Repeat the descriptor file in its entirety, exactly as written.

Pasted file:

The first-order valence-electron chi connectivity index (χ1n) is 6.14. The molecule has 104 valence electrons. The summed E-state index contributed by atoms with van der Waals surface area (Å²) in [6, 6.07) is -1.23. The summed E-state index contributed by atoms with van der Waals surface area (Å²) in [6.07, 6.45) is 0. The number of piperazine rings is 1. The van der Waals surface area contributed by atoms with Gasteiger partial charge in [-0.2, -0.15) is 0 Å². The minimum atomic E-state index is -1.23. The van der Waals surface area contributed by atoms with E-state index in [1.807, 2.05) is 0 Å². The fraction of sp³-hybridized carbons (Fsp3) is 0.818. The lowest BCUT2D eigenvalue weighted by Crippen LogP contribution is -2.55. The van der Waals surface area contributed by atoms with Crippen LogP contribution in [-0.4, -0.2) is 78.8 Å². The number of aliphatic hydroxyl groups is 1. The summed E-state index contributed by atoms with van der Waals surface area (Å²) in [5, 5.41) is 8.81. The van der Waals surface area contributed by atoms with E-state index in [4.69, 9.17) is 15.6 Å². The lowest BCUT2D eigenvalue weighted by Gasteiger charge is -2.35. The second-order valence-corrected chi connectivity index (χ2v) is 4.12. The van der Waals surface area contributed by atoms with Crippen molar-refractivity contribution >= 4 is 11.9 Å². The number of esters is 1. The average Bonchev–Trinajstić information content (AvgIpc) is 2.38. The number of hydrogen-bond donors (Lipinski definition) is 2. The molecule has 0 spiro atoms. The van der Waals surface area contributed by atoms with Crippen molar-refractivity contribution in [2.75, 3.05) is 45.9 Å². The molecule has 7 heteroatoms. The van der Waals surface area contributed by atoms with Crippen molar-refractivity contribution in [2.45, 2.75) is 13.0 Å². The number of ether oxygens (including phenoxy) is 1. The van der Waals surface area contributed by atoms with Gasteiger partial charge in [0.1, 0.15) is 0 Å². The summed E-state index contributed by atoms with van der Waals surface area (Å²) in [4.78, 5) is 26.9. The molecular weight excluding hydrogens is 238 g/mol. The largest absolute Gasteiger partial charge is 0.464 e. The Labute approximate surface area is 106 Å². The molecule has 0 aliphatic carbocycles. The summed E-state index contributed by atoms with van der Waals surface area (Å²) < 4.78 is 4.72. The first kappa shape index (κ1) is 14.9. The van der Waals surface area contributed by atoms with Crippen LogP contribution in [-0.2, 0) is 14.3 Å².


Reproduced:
The first-order valence-electron chi connectivity index (χ1n) is 6.14. The molecule has 104 valence electrons. The summed E-state index contributed by atoms with van der Waals surface area (Å²) in [6, 6.07) is -1.23. The summed E-state index contributed by atoms with van der Waals surface area (Å²) in [6.07, 6.45) is 0. The number of piperazine rings is 1. The van der Waals surface area contributed by atoms with Gasteiger partial charge in [-0.2, -0.15) is 0 Å². The minimum atomic E-state index is -1.23. The van der Waals surface area contributed by atoms with E-state index in [1.807, 2.05) is 0 Å². The fraction of sp³-hybridized carbons (Fsp3) is 0.818. The lowest BCUT2D eigenvalue weighted by Crippen LogP contribution is -2.55. The van der Waals surface area contributed by atoms with Crippen LogP contribution in [-0.4, -0.2) is 78.8 Å². The number of aliphatic hydroxyl groups is 1. The summed E-state index contributed by atoms with van der Waals surface area (Å²) in [5, 5.41) is 8.81. The van der Waals surface area contributed by atoms with E-state index in [4.69, 9.17) is 15.6 Å². The lowest BCUT2D eigenvalue weighted by Gasteiger charge is -2.35. The second-order valence-corrected chi connectivity index (χ2v) is 4.12. The van der Waals surface area contributed by atoms with Crippen molar-refractivity contribution >= 4 is 11.9 Å². The number of esters is 1. The average Bonchev–Trinajstić information content (AvgIpc) is 2.38. The number of hydrogen-bond donors (Lipinski definition) is 2. The molecule has 0 spiro atoms. The van der Waals surface area contributed by atoms with Crippen molar-refractivity contribution in [2.75, 3.05) is 45.9 Å². The molecule has 7 heteroatoms. The van der Waals surface area contributed by atoms with Crippen molar-refractivity contribution in [2.45, 2.75) is 13.0 Å². The number of ether oxygens (including phenoxy) is 1. The van der Waals surface area contributed by atoms with Gasteiger partial charge in [0.1, 0.15) is 0 Å². The summed E-state index contributed by atoms with van der Waals surface area (Å²) in [4.78, 5) is 26.9. The molecular weight excluding hydrogens is 238 g/mol. The largest absolute Gasteiger partial charge is 0.464 e. The Labute approximate surface area is 106 Å². The molecule has 0 aliphatic carbocycles. The summed E-state index contributed by atoms with van der Waals surface area (Å²) < 4.78 is 4.72. The first kappa shape index (κ1) is 14.9. The van der Waals surface area contributed by atoms with Crippen LogP contribution in [-0.2, 0) is 14.3 Å².